Belonging to a “forbidden kingdom”, the top tourist attractions in Saudi Arabia are unsurprisingly mysterious to a Westerner. Not much is known about the country save for a few stories they heard or read about. But little too do they know that it is also home to some of the most magical places on earth. That alone makes it one of the most sought after destinations on the planet.
Saudi Arabia is part of the Middle East and known to be the region’s largest Arab state. It occupies most of the Arabian Peninsula and is also the world’s second largest Arab nation next to Algeria. Around its borders are Jordan, Iraq, Kuwait, Qatar, Bahrain, the United Arab Emirates, Oman, and Yemen.
It is the one place you shouldn’t miss during your trip to Saudi Arabia. The ancient site was built by the Nabataeans, the same people who carved Petra in Jordan, and was considered their second city. While the tombs here are less impressive than those found in Petra, the sandy landscape and rock formations still make it an exceptional attraction. There are over about 131 tombs in Madain Saleh and 45 of them contain late Aramaic scripts.
Situated in Riyadh, the National Museum isn’t just one of the top tourist attractions in Saudi Arabia. It’s also one of the best museums in the Middle East. The whole eight storeys of the National Museum showcases Arabian history, culture, and art. It is an ideal starting point for travelers who wish to know more about Saudi Arabia in the quickest way possible.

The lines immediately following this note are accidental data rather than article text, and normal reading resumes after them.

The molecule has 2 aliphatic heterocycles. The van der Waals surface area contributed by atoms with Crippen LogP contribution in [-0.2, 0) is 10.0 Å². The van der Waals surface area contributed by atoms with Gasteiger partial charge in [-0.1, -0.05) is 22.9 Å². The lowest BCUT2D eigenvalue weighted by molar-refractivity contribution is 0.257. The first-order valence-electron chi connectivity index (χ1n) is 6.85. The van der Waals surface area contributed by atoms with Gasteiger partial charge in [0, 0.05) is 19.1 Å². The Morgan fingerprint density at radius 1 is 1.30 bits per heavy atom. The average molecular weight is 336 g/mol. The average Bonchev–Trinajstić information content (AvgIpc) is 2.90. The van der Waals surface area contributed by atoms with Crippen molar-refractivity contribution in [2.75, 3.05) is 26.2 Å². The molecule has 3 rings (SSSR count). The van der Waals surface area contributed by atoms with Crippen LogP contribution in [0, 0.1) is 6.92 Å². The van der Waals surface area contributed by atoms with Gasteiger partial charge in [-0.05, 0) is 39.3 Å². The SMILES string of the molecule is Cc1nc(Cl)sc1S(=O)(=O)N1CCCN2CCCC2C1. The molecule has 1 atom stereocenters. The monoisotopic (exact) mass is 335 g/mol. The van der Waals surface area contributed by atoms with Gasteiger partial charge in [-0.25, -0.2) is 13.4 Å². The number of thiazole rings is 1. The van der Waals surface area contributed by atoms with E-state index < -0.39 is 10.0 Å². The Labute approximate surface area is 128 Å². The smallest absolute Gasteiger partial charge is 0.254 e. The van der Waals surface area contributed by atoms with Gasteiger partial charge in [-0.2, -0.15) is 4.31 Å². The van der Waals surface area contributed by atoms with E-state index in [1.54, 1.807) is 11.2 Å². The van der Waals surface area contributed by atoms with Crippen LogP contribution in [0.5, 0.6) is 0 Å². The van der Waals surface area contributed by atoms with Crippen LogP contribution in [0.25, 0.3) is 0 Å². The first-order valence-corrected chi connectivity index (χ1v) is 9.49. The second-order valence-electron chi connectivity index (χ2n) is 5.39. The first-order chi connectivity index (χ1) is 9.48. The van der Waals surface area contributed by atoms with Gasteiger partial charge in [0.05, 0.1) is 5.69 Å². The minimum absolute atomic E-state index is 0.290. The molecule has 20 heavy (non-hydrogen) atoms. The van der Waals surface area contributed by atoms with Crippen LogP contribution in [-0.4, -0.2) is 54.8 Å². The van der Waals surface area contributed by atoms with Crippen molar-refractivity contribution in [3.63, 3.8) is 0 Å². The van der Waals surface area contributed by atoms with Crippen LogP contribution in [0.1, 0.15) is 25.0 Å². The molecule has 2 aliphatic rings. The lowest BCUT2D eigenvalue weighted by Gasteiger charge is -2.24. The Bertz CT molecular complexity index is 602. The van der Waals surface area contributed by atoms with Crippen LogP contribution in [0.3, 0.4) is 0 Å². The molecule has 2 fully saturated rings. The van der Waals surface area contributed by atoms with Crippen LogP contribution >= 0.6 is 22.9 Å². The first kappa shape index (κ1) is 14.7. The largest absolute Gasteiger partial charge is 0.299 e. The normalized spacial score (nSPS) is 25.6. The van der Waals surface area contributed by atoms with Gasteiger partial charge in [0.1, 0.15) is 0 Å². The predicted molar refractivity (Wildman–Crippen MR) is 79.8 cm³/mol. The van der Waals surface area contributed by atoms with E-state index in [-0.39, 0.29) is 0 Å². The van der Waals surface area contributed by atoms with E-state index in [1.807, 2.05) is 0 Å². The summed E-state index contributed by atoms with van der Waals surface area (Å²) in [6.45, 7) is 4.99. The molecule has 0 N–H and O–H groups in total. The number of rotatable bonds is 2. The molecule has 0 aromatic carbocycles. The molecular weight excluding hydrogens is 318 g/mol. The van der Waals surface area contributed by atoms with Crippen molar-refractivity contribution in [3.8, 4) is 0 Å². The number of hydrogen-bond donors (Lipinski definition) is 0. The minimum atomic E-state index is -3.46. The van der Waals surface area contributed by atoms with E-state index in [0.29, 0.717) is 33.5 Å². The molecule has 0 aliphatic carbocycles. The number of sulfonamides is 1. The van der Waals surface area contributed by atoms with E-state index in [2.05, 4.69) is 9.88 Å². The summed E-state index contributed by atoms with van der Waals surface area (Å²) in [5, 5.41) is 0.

It was built and designed by British architect Norman Foster in 2000. Although modern, it was the first building to rise above the Riyadh skyline. Towards the tip, the Al-Faisaliah Tower has a globe made with more with 655 glass panels and measuring 24 meters in diameter. The very tip which has a crescent rises nearly 270 meters above the ground. The Kingdom Tower which soars 302 meters into the sky is another must-see landmark in Riyadh.
The souq is also included in the top tourist attractions in Saudi Arabia. It is the biggest and most extensive traditional souq within the kingdom. Traders from all over the country come here to sell their goods in market stalls. Souq Al-Alawi may feel more like a modern souq but it still buzzes with the same traditional activities from the old days.
It is a beautifully restored coral house in Jeddah that once belonged to one of the most influential trading families in the city. It is characteristic of the architecture in Jeddah but unlike many of the old homes in the city, it looks much more like its original state.